It’s officially summer when the festival season rolls around!
It can be fair to say that festivals may not be everybody’s cup of tea. In fact, some people may actually prefer to grab that cup of tea and sit with their feet up whilst watching 100,000 people bop along to summer anthems on the TV.
People who suffer from food intolerances, such as common trigger foods like cow’s milk, wheat and gluten intolerance, may shy away from tent-filled festivities in fear that there might not be any food alternatives to indulge in.
Fear not! Festivals are becoming much more food-savvy and, with the rise of veganism, you can expect to not fall short on free-from options.
We’ve rounded up 5 ways to prepare for a festival if you have a food intolerance.
Plan in advance
When it comes to food intolerances and quick snacks, sometimes it’s better to take matters into your own hands rather than relying on food outlets in the muddy field. If you’re gluten, wheat or dairy intolerant, some great snack options to take in your luggage could be dried fruits, nuts, free-from chocolate, crisps (check to see if they are free from gluten and wheat) and protein bars – we recommend Trek bars for an energy boost.
Packing an abundance of mini snacks in your luggage means you are well equipped to keep the hunger at bay if you start to get a little peckish or you’re waiting in the crowd before the next music act comes on the stage.
Have a look around when you first get there
The festival buzz can be overwhelming as soon as you pass the ticket gates. All you want to do is build your tent as quickly as possible and head out to see what’s around.
Use this opportunity to see what food vendors there are in the field. If you’re dairy intolerant, keep your eyes on places who specialise in vegan food. Of course – if you’re gluten or wheat intolerant, you could choose a naked burger or hot dog and load it with salad and sauces, but make sure you’re confident that your trigger foods aren’t hidden in the meal you opt for.
By law, restaurants and takeaways must disclose allergen information. However, when it comes to food stalls, the guidelines can be a little hazy which means extra care must be taken.
Contact the organisers and check the re-entry rules
Prior to the event, it might be worthwhile to contact the venue and ask what food options will be available. Make sure you leave plenty of time for a response, as nearer to the event they will be inundated with requests from the media and other customer-related enquiries.
If there are limited or no food options available, check the re-entry rules to the festival. You might be able to leave the venue to hunt down a café or restaurant that will suit your dietary requirements much better.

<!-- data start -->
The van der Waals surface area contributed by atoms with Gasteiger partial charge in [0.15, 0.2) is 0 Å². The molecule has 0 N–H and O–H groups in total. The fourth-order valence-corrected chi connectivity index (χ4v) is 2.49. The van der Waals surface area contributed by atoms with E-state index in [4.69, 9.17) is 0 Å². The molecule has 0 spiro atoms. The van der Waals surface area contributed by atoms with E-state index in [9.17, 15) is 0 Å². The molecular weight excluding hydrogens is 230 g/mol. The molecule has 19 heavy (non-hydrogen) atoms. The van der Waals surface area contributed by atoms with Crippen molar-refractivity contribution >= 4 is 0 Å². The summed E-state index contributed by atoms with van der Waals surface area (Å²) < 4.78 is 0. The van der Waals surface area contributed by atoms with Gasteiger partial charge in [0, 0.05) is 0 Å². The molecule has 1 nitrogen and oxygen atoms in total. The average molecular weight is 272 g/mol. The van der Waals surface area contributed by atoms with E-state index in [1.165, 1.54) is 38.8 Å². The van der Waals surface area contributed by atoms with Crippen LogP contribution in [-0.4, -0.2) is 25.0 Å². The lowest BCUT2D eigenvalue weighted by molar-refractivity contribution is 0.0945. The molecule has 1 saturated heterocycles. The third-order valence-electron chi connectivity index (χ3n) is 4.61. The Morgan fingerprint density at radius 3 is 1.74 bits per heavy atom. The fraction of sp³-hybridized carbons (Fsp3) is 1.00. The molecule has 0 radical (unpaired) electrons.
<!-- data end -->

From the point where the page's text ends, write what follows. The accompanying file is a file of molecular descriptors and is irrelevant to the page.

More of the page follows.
Spread the word
Picture this: you are hungry after a long day walking between stages and enjoying all the music. You come across a small stall which offers free-from food at an affordable price. You try the food and it’s heavenly – so, what do you do? Do you keep this food stall your free-from secret or do you shout your discovery from the rooftops?
We vote the latter. If you’ve sampled some free-from goodies, we recommend spreading the word through social media, for example. Not only does this help other people who could be in the same position as you, but it also gives the business new custom. Who knows, they could be back at the same festival next year due to overwhelming demand.
Here at YorkTest, we understand the impact word of mouth can bring. Did you know 1 out of 3 customers had been referred to YorkTest through a recommendation last year alone*?
Spreading the word can be powerful, even if it’s just through an Instagram post.
Have a back-up option
If all these options fall through, try not to worry. You can still enjoy the festival. Fortunately, food intolerances can be distressing and, unlike food allergies, they are not fatal.
Though we don’t recommend eating your trigger foods, there could be a chance that you may have to choose something which may contain your intolerances if you have exhausted the options above.
Should this be the case, it would be wise to bring some home remedies with you which may help combat any negative symptoms associated with your trigger foods. For example, if you suffer from occasional diarrhoea, you may find temporary relief through store-bought drugs like Imodium, or anything that your GP has prescribed you.
Just be careful your medication doesn’t interfere with alcohol, if you choose to have a tipple or two in the field!
Have you discovered your trigger foods? If you’re planning to go to a festival and you’re concerned about tummy troubles or other symptoms which could be attributed to a food intolerance, why not take a programme† with YorkTest?